In each of FIGS. 6A, 6B, and 6C a map of the magnetization distribution is shown. The arrows shown in the figures represent the direction of the local magnetization. In the simulations only the direction but not the magnitude of the magnetization is allowed to vary. In the first case (FIG. 6A), the domain wall has a vortex structure, and the energy minima are located where the track is widest. Note that there is a single domain wall in the racetrack, and the energy of this domain wall is calculated as the domain wall is shifted along the racetrack. The narrow regions of the track correspond to energy barriers because the vortex wall energy increases due to confinement. As the DW propagates along the racetrack, it experiences the undulating energy profile shown in FIG. 6A. Note that since the simulation is carried out for a racetrack of finite length (here 2000 nm), the energy of the DW is modified when it is close to either end of the racetrack. In the second case (FIG. 6B), for a track thickness of 5 nm, domain walls have preferably transverse structures, and the energy minima are located at the narrow regions of the track. The DW energy also exhibits an undulating dependence on the DW position. Note there are small local minima between the lowest and the highest energy points, but these local minima are designed to be too small to result in pinning of the DW.
FIG. 6C shows an example of a racetrack with a thickness of 20 nm and with very shallow scallops. At the top of the figure are calculated magnetization distributions in the racetrack when a vortex domain wall is moved from a wider region to a narrower region to a wider region along the racetrack. The first and third magnetic configurations labeled (1) and (3) correspond to energy minima and the second (labeled (2)) to an energy maximum.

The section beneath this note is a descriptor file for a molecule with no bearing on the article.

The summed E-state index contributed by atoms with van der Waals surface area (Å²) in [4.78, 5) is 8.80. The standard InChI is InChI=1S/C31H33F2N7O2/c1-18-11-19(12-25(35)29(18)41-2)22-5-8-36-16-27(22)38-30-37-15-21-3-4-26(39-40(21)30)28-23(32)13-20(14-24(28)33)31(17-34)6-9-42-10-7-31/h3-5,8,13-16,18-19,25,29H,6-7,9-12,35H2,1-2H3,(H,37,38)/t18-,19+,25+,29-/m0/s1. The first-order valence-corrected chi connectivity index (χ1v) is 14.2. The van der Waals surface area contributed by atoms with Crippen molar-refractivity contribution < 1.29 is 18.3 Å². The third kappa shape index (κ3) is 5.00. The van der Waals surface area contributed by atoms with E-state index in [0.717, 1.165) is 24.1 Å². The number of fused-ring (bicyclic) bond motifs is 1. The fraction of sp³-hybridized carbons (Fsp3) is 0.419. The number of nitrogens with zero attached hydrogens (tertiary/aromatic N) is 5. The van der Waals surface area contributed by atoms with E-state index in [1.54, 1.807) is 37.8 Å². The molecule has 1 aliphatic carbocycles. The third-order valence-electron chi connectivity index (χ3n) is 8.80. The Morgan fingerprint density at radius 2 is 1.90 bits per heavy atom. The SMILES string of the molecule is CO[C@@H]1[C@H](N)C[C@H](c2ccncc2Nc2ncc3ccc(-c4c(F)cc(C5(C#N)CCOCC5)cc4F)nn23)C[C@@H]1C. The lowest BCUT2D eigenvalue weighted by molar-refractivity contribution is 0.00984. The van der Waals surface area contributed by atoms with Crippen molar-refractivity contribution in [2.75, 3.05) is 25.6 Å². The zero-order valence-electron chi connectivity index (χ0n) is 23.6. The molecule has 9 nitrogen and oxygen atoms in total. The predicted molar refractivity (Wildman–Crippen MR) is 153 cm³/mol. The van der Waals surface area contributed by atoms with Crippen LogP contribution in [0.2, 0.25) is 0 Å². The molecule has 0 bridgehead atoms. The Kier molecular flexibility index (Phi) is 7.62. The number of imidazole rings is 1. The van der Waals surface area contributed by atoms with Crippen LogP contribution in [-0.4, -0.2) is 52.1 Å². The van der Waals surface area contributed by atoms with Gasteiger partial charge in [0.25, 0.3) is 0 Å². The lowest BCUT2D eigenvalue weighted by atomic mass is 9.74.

Note that again in this example the energy is minimized when the vortex domain wall sits in the wider part of the racetrack. Note that it is also possible to consider the situation where the structure of the domain wall is caused to be transformed during the motion of the domain wall. Thus, if the DW structure can be transformed each time the DW is shifted (e.g., under a current pulse of suitable shape or length or a combination of shape and pulse) then the storage density of the racetrack can be doubled, since the vortex DW will sit at the wider part of the racetrack to minimize its energy but the transverse domain wall will sit at the narrower part of the racetrack to minimize its energy. Indeed the very motion of the DW from a wider to a narrower part of the racetrack may engender a change in the structure of the DW in order to minimize its energy. This doubling effect may also be achieved using a racetrack device having regions of alternating magnetic properties, so that a vortex (transverse) domain wall is transformed to a transverse (vortex) domain wall when moving to an adjacent region.